As humans have evolved, so have our dwellings. At first, the type of man-made dwelling was dictated by climate and available materials: Igloo, adobe, grass huts, for example. As energy became plentiful and cheap, homes were created to suit our whims since they could be made comfortable no matter the climate and materials could be shipped in from anywhere. Now, in order to address our man-made climate concerns, the focus has changed to sustainable/recycled materials and reducing our carbon footprint.
The next generation of building ideas comes from Europe where they have transcended just “green” to high energy efficiency while still being able to have a house to suit your taste. Enter Passive House.
What is a Passive House?
The term passive house (Passivhaus in German) refers to a rigorous, voluntary standard for energy efficiency in a building that reduces its ecological footprint. It results in ultra-low energy buildings that require little energy for space heating or cooling. The idea of super insulated homes came from an North Americans, William A. Shurcliff and Wayne Schick, in the 1980’s. The Passivhaus standard was developed in Germany in the early 1990s by Professors Bo Adamson of Sweden and Wolfgang Feist of Germany. The first dwellings to be completed to the Passivhaus Standard were constructed in Darmstadt in 1991. Although it is mostly applied to new buildings, it has also been used for refurbishments.
“Passive” also describes its retention capacity. Working with natural resources, free solar energy is captured and applied efficiently, instead of relying on “active” systems to generate energy. Extraordinary reductions in energy use and carbon emission in these houses are due to an airtight building shell with high performance triple-glazed windows, super-insulation, limitation of thermal bridging and balanced energy recovery ventilation.
Why are Passive Houses better than standard built homes?
Passive Houses achieve an overall energy savings of 60-70% and 90% of space heating without applying expensive “active” technologies (i.e. solar cells or solar-thermal hot water systems). Data from the U.S. Energy Information Administration shows that buildings are responsible for 48% of greenhouse gas emissions annually. An even more shocking statistic shows that out of all electricity generated by U.S. power plants, a total of 76% supplies solely the Building Sector. Because of its incredibly efficient design, widespread application of Passive House construction would have a dramatic impact on energy conservation.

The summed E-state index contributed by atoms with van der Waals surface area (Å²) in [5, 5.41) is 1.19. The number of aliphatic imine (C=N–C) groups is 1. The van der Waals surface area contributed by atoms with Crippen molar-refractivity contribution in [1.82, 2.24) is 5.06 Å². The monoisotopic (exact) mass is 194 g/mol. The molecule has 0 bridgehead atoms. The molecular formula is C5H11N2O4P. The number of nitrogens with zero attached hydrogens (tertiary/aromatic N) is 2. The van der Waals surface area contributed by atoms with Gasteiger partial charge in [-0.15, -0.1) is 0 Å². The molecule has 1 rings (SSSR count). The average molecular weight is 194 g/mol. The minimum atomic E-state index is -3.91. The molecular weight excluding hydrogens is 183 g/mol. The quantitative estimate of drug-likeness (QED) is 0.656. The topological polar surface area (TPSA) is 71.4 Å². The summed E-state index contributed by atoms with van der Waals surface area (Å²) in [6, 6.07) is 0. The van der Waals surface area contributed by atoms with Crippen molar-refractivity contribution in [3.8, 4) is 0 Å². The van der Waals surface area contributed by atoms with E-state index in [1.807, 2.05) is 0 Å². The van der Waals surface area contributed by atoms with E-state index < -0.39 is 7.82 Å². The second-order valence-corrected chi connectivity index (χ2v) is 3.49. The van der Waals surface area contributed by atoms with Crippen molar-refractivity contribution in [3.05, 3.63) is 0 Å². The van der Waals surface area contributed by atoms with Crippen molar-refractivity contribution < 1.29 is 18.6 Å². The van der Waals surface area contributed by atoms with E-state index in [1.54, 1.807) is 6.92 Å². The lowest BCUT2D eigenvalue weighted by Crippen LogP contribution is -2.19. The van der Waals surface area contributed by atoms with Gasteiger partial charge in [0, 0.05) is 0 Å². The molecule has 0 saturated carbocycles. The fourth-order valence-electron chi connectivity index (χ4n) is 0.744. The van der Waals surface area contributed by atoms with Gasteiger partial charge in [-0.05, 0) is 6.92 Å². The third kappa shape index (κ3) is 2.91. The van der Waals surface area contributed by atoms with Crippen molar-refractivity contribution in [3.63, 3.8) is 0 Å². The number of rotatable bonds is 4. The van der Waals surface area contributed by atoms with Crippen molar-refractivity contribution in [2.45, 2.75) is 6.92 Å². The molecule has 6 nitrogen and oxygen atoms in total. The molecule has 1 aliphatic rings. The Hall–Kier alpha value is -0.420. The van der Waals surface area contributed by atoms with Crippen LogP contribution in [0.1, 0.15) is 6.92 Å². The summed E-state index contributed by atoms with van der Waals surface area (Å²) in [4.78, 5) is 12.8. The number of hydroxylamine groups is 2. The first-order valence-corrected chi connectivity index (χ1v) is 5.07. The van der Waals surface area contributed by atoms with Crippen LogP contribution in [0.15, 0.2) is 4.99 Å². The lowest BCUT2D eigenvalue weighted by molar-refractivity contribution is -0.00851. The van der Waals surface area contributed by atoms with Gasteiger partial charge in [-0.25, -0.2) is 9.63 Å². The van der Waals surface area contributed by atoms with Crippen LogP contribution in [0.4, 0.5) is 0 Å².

How do they work?
There are key elements in creating a Passive House to ensure the efficiency of the building. A few of these elements include proper window orientation with shading and specifying finishes such as tile floors, finished concrete slabs, concrete or granite counter tops, stone fireplace surrounds, adobe walls or earthen plaster. It’s important to plan for sufficient thermal storage mass in the design of the house. Being aware of thermal storage capacity for materials and their “passive” effects on the indoor temperature of a home is crucial for all systems within the Passive House to function properly. The heat/energy recovery ventilator is what helps keep energy that has already been generated within the house to use when heat is required, instead of venting it to the outside. The ventilation system automatically extracts moisture while filtering the air from dust, pollen, and other unhealthy particles. This provides a constant, balanced fresh air supply. The overall result of the Passive House is a system that not only saves up to 90% of space heating costs, but also provides high quality indoor air at a comfortable temperature every day of the year.
Is building a Passive House more expensive than a standard building?
Building a Passive House generally costs between three to eight percent more than a standard built home. However, the cost of materials and work put into the Passive House is quickly gained back due to its efficiency as well as the high quality of the home. Because the cost difference is so minimal, it makes sense that Passive Houses are becoming more popular among newly constructed homes.
Are there any Passive Houses in Santa Cruz County?
The first Passive House remodeled in Santa Cruz County is the Midori Haus. The 1922 Arts and Crafts style home was remodeled into a certified Passive House. The house was completed in March 2013, and for the last 6 months has only consumed 227kwh per month. The average American home consumes 825kwh per month in comparison.
Talmadge Construction, Inc, a Design/Build company in Aptos, is in the process of creating plans to construct a Passive House from the ground up, with the end goal to build a “certified Passive House.” Architect Danielle Grenier is working with Certified Passive House Designer Jacquie Low and Beyond Efficiency, Inc. not only to ensure the clients’ personal needs/aesthetic desires are met, but to engage all aspects of the Passive House design to give them the highest level of comfort and efficiency. Construction is planned to commence in 2014.
Article by Nicole M. Brown, Designer, Talmadge Construction, Inc. Design/Build/Remodel